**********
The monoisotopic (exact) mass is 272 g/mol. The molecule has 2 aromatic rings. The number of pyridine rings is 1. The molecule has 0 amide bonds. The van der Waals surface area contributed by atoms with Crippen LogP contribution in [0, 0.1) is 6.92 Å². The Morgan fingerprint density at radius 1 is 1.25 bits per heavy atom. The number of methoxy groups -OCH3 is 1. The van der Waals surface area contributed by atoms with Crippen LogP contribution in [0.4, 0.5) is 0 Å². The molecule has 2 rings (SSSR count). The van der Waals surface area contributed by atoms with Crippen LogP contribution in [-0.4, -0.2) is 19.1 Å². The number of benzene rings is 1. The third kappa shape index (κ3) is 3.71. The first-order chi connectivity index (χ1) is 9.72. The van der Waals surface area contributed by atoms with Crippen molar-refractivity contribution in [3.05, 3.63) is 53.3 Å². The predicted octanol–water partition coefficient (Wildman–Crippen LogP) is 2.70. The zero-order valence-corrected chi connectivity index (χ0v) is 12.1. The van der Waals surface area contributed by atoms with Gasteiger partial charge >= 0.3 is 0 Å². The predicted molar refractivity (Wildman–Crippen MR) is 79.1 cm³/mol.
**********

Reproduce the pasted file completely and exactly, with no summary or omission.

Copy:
The monoisotopic (exact) mass is 272 g/mol. The molecule has 2 aromatic rings. The number of pyridine rings is 1. The molecule has 0 amide bonds. The van der Waals surface area contributed by atoms with Crippen LogP contribution in [0, 0.1) is 6.92 Å². The Morgan fingerprint density at radius 1 is 1.25 bits per heavy atom. The number of methoxy groups -OCH3 is 1. The van der Waals surface area contributed by atoms with Crippen LogP contribution in [0.4, 0.5) is 0 Å². The molecule has 2 rings (SSSR count). The van der Waals surface area contributed by atoms with Crippen LogP contribution in [-0.4, -0.2) is 19.1 Å². The number of benzene rings is 1. The third kappa shape index (κ3) is 3.71. The first-order chi connectivity index (χ1) is 9.72. The van der Waals surface area contributed by atoms with Crippen molar-refractivity contribution in [3.05, 3.63) is 53.3 Å². The predicted octanol–water partition coefficient (Wildman–Crippen LogP) is 2.70. The zero-order valence-corrected chi connectivity index (χ0v) is 12.1. The van der Waals surface area contributed by atoms with Gasteiger partial charge >= 0.3 is 0 Å². The predicted molar refractivity (Wildman–Crippen MR) is 79.1 cm³/mol.